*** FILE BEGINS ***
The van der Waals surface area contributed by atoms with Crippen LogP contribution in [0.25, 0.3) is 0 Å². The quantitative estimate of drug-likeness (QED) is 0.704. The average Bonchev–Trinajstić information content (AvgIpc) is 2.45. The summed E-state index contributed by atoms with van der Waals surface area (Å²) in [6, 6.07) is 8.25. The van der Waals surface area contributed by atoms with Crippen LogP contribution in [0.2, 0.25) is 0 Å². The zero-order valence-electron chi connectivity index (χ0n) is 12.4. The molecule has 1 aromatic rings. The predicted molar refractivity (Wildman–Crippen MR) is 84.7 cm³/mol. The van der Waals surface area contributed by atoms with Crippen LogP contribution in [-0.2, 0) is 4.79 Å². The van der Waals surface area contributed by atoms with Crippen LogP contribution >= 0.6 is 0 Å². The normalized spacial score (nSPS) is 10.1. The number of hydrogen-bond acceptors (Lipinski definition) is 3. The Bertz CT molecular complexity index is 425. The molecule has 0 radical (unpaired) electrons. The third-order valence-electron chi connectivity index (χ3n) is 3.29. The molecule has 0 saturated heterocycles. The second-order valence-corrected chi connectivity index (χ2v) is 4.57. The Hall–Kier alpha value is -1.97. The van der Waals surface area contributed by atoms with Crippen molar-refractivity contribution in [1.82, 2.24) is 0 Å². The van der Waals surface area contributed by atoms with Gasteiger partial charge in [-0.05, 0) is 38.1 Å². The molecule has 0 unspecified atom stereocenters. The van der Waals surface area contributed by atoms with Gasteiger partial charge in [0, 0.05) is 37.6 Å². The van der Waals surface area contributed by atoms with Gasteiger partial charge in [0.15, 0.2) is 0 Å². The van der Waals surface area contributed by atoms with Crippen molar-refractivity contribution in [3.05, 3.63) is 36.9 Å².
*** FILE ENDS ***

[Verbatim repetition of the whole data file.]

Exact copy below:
The van der Waals surface area contributed by atoms with Crippen LogP contribution in [0.25, 0.3) is 0 Å². The quantitative estimate of drug-likeness (QED) is 0.704. The average Bonchev–Trinajstić information content (AvgIpc) is 2.45. The summed E-state index contributed by atoms with van der Waals surface area (Å²) in [6, 6.07) is 8.25. The van der Waals surface area contributed by atoms with Crippen LogP contribution in [0.2, 0.25) is 0 Å². The zero-order valence-electron chi connectivity index (χ0n) is 12.4. The molecule has 1 aromatic rings. The predicted molar refractivity (Wildman–Crippen MR) is 84.7 cm³/mol. The van der Waals surface area contributed by atoms with Crippen LogP contribution in [-0.2, 0) is 4.79 Å². The van der Waals surface area contributed by atoms with Crippen LogP contribution >= 0.6 is 0 Å². The normalized spacial score (nSPS) is 10.1. The number of hydrogen-bond acceptors (Lipinski definition) is 3. The Bertz CT molecular complexity index is 425. The molecule has 0 radical (unpaired) electrons. The third-order valence-electron chi connectivity index (χ3n) is 3.29. The molecule has 0 saturated heterocycles. The second-order valence-corrected chi connectivity index (χ2v) is 4.57. The Hall–Kier alpha value is -1.97. The van der Waals surface area contributed by atoms with Crippen molar-refractivity contribution in [1.82, 2.24) is 0 Å². The van der Waals surface area contributed by atoms with Gasteiger partial charge in [-0.05, 0) is 38.1 Å². The molecule has 0 unspecified atom stereocenters. The van der Waals surface area contributed by atoms with Gasteiger partial charge in [0, 0.05) is 37.6 Å². The van der Waals surface area contributed by atoms with Gasteiger partial charge in [0.15, 0.2) is 0 Å². The van der Waals surface area contributed by atoms with Crippen molar-refractivity contribution in [3.05, 3.63) is 36.9 Å².